According to Cutt’s definition of how you’re supposed to get links, you gather links by having content that is just so awesome, people want to link to it, whereas building your own links to your own site is frowned upon. The idea is that you market your content to other webmasters. Being proactive in putting your site in front of them is the main way to get whitehat links from relevant websites.
Whereas guest blog posting that has been turned into a near automated operation no longer returns benefits, high quality guest blog posting will greatly increase your rankings. The best way to put it is a quote from Matt Cutts on his slam against modern guest blog posting:
Back in the day, guest blogging used to be a respectable thing, much like getting a coveted, respected author to write the introduction of your book. It’s not that way any more.
Ultimately, this is why we can’t have nice things in the SEO space: a trend starts out as authentic. Then more and more people pile on until only the barest trace of legitimate behavior remains. We’ve reached the point in the downward spiral where people are hawking “guest post outsourcing:” and writing articles about “how to automate guest blogging.”
To get the most out of guest blog posts, we will follow Matt’s advice to keep it more on the authentic side.
- Establish a personal connection with the niche leader. Building a relationship with the leaders in your niche is easily made possible through the advent of social media accounts. Many blogs allow comments with links, start participating on their blog in a positive way, adding constructive comments and dropping a link back to your social account. That way, when you finally strike up a conversation with them, they already know who you are.
- Offer something of value. I’m not talking about cold hard cash. They obviously have a high quality blog, if you want a link from them so badly. Make an awesome, original article that contains research not found anywhere else. Yes, this is hard work. The content won’t be wasted, if you cannot get it featured on someone’s blog as a guest post, it is high quality, so you should have no problem incorporating it into your own site.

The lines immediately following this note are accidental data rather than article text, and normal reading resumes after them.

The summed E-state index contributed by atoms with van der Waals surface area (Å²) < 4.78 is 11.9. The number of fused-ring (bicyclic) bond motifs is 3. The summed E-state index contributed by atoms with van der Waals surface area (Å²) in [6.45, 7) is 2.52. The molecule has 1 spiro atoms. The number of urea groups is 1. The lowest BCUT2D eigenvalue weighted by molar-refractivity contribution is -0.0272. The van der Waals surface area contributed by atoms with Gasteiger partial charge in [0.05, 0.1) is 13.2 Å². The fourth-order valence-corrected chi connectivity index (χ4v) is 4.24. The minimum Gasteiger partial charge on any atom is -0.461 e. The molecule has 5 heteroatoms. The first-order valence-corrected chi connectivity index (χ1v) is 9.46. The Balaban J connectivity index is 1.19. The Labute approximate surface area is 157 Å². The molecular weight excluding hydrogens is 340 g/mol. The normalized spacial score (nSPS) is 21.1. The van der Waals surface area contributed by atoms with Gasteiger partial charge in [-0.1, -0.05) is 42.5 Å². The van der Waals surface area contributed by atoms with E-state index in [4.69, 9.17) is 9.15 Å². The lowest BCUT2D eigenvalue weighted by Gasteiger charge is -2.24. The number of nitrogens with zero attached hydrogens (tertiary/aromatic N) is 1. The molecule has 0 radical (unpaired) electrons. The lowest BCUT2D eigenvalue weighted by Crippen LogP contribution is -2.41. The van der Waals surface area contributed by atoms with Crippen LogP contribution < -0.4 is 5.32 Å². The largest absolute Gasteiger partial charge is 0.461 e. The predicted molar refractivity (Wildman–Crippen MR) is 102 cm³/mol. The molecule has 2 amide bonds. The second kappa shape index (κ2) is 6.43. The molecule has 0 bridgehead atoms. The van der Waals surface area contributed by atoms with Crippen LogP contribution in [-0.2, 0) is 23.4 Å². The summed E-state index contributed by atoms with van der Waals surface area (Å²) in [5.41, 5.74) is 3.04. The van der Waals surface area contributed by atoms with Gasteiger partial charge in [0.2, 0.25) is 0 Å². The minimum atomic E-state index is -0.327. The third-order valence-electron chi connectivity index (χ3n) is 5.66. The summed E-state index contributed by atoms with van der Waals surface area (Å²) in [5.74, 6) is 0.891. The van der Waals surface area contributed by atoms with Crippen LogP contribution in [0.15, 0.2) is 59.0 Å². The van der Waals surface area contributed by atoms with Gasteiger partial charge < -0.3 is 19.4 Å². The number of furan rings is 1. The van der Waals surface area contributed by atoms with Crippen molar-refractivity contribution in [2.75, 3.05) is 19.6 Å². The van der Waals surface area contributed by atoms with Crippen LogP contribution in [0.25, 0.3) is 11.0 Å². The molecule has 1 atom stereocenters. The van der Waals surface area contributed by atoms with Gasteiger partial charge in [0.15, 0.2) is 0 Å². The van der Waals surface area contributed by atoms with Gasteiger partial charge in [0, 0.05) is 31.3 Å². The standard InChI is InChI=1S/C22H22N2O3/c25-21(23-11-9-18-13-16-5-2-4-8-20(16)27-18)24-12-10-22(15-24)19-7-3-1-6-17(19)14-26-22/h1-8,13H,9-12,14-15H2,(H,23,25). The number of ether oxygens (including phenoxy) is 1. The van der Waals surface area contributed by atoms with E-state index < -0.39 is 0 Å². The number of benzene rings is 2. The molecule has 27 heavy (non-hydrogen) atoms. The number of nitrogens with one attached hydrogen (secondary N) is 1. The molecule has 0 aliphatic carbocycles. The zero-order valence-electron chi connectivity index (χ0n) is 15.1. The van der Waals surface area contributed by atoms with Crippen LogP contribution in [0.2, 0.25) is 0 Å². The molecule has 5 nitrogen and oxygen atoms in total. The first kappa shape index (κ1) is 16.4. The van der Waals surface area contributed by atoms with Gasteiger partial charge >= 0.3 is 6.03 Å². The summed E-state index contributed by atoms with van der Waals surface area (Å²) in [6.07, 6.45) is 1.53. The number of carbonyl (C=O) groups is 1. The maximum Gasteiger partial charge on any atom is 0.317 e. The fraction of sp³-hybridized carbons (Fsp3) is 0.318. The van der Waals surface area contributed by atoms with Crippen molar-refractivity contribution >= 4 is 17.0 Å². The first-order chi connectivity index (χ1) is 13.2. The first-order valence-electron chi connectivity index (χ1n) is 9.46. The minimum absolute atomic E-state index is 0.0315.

- Look for sites that typically do not promote accepting guest blog posts. We’re looking to avoid the automated, outsourced, low quality types of sites. Avoid sites that you would find in a guest blog posting service. Simply focus on finding the best sites in your niche, and try to get your content on that site.
The way to think of it is this. Some people take a route of creating their own personal blog network. They completely construct, from scratch, an entire website — for the sole purpose of getting just one link back to their money website. Not only is this the blackhat option, which is susceptible to risk, it is also a lot of hard work. It is a considerable investment. Not only do you have to produce all the content, purchase the domain and buy hosting for the domain, but you also have to actively promote the site and build links to it! This can easily get out of hand, as you attempt to scale your operation up.
Take all that, and compare it to the whitehat approach of building a relationship and producing one piece of quality content, to get the same one link, and suddenly doing whitehat guest blog posting doesn’t look so hard anymore!